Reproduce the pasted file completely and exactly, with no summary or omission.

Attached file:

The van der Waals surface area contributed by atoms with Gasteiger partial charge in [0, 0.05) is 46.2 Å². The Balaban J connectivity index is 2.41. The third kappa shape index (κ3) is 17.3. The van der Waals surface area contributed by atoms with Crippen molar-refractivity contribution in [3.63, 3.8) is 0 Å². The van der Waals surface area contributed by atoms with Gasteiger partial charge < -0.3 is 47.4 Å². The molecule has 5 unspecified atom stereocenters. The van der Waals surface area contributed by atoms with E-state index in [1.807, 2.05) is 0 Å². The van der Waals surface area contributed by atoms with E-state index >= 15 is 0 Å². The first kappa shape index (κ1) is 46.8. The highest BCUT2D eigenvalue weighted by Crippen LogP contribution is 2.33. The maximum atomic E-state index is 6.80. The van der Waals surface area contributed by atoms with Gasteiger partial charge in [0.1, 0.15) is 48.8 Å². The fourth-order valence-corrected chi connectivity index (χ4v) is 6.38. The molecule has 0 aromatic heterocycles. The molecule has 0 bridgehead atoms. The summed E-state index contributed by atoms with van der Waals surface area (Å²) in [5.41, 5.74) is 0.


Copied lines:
The van der Waals surface area contributed by atoms with Gasteiger partial charge in [0, 0.05) is 46.2 Å². The Balaban J connectivity index is 2.41. The third kappa shape index (κ3) is 17.3. The van der Waals surface area contributed by atoms with Crippen molar-refractivity contribution in [3.63, 3.8) is 0 Å². The van der Waals surface area contributed by atoms with Gasteiger partial charge < -0.3 is 47.4 Å². The molecule has 5 unspecified atom stereocenters. The van der Waals surface area contributed by atoms with E-state index in [1.807, 2.05) is 0 Å². The van der Waals surface area contributed by atoms with E-state index >= 15 is 0 Å². The first kappa shape index (κ1) is 46.8. The highest BCUT2D eigenvalue weighted by Crippen LogP contribution is 2.33. The maximum atomic E-state index is 6.80. The van der Waals surface area contributed by atoms with Gasteiger partial charge in [0.1, 0.15) is 48.8 Å². The fourth-order valence-corrected chi connectivity index (χ4v) is 6.38. The molecule has 0 aromatic heterocycles. The molecule has 0 bridgehead atoms. The summed E-state index contributed by atoms with van der Waals surface area (Å²) in [5.41, 5.74) is 0.